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Belarusian Review


The Exchange Rate Policy for Belarus

What model of exchange rate policy (ERP) is the most acceptable for Belarus? The answer to this question has remained a hot discussion in recent years.

Surprisingly, only one option of ERP reform has been discussed: to adopt the currency of another country. However, this scenario is considered as the most radical one, and for that reason it has been most rarely implemented by countries over the course of the 20th century. This option brings a threat of ultimate financial dependency.
In order to find out the most suitable ERP for Belarus, it is important to analyze all options, as well as to study successful experience of the countries, which went through similar problems.
Baltic states are the most successful republics of the former Soviet Union in regard of adoption a stable currency, inflation decrease and attraction of foreign investments. All three states (Lithuania, Latvia and Estonia) have been effectively implementing same ERP model - Currency Board policy.
This policy can be the most important part of alternative program for successful modernization of Belarusian economy.


Belarus is looking for an optimal ERP model. That model should provide the country with a stable currency and be an effective tool to challenge high inflation. That model must be an important part of the program aimed at large - scale economic reforms.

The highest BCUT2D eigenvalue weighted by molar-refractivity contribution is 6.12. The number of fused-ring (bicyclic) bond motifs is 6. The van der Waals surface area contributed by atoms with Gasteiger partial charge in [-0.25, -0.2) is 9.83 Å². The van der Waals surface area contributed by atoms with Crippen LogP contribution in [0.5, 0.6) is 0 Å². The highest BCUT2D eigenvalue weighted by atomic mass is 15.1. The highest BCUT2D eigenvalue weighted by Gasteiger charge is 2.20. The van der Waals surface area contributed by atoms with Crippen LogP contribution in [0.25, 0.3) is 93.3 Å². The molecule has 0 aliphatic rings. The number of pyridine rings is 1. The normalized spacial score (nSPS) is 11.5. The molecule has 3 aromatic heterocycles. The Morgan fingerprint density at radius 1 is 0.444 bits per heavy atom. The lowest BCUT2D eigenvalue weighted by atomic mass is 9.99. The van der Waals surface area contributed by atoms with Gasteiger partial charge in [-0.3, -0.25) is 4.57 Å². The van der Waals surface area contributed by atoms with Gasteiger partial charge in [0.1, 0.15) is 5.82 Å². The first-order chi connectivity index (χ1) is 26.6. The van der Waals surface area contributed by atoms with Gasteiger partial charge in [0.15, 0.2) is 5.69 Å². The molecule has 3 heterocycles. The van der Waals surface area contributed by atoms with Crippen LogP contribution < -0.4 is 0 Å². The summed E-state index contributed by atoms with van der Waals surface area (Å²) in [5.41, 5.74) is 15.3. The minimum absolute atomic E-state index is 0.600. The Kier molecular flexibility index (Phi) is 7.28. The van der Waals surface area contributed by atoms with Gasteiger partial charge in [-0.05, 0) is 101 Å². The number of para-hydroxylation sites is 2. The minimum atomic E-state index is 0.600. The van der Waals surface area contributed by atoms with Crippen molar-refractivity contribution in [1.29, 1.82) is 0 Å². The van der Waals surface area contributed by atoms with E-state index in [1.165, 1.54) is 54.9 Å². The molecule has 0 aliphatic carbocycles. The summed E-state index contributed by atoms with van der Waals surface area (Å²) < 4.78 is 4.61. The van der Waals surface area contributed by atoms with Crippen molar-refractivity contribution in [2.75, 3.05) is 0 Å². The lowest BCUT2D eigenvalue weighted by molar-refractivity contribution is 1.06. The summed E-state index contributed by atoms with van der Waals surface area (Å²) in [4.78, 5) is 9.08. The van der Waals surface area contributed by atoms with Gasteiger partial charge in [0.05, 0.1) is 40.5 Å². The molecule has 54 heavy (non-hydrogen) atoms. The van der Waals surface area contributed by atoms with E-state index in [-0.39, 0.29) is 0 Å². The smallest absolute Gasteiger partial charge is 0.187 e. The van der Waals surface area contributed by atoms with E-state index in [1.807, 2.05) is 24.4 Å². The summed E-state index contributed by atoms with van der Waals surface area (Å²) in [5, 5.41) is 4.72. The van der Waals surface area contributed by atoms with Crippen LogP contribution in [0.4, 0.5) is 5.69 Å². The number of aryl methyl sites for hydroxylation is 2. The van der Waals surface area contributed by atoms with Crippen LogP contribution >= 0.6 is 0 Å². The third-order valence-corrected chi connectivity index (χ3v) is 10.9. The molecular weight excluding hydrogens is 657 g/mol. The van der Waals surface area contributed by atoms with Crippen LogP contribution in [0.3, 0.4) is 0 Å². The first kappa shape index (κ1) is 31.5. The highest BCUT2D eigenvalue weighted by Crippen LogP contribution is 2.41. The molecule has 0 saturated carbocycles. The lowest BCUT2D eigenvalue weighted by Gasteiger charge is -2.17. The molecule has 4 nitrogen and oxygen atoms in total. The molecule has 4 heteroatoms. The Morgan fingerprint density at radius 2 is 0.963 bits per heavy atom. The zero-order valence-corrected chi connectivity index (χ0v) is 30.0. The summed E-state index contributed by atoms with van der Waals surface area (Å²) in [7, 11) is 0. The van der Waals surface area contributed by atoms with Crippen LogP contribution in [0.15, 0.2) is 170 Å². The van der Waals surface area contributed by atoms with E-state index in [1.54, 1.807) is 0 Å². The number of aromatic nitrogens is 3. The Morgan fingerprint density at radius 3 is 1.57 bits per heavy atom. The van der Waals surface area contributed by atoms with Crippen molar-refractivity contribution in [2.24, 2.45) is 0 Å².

It is curious that only one of them limits the discussion about various possible ERP models: adoption the currency of another country i.e. Russia. This approach is curious for the following reasons:

(i) This is the most radical and potentially the most dangerous option for economic independency of Belarus has been discussed.
(ii) Russian ruble has been selected in the capacity of an ?anchor? currency. That currency is far from being the most stable even on the former Soviet Union territory.
(iii) For some reason they successful experience of neighboring countries, which managed to overcome problems similar to current Belarusian ones, and introduced the most stable national currencies in the region, has been ignored.

Meanwhile there is a wide choice of exchange-rate policies is available to choose from ranging from completely fixed to freely floating, with number of options in between. Which policy a country chooses must depend on its circumstances at the time; on what exchange ? rate arrangements other countries are using, and on the long-run goals of economic policy.
In case of inflation to be the most acute problem for a country?s economy, (the inflation level in Belarus is the highest in Europe and the Index of Soft Budget Constraints is the lowest ("softest") among CIS countries) and when a state is in need of a stable currency to implement social and economic reforms the following ERP models are used: